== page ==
In a remote village on the Dutch-German border, a young Catholic woman named Cunegonde tries to kidnap a baby to prevent it from being baptized in a Protestant church. When she is arrested, fellow Catholics stage an armed raid to free her from detention. These dramatic events of 1762 triggered a cycle of violence, starting a kind of religious war in the village and its surrounding region. Contradicting our current understanding, this war erupted at the height of the Age of Enlightenment, famous for its religious toleration.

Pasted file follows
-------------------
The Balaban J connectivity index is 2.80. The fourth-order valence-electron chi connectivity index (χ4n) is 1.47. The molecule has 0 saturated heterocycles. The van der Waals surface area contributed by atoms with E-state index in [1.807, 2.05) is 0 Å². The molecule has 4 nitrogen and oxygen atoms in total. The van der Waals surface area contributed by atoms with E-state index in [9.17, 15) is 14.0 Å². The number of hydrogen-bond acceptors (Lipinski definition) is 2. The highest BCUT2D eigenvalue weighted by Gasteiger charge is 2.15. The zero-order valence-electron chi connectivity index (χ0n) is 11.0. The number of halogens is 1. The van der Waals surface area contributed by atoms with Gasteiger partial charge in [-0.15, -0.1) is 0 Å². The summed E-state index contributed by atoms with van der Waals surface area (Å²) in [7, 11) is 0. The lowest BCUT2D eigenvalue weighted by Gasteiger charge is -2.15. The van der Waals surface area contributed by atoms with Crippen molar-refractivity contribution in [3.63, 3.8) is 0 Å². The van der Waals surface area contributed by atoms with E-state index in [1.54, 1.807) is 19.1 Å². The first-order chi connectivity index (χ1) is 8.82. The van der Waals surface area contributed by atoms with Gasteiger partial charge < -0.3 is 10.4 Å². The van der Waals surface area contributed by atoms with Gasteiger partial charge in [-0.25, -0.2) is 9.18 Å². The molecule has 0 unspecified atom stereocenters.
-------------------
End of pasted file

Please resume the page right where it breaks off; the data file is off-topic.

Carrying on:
Cunegonde’s Kidnapping tells in vivid detail the story of this hitherto unknown conflict. Drawing characters, scenes, and dialogue straight from a body of exceptional primary sources, it is the first microhistorical study of religious conflict and toleration in early modern Europe. In it, award-winning historian Benjamin J. Kaplan explores the dilemmas of interfaith marriage and the special character of religious life in a borderland, where religious dissenters enjoy unique freedoms. He also challenges assumptions about the impact of Enlightenment thought and suggests that, on a popular level, some parts of eighteenth-century Europe may not have witnessed a “rise of toleration.”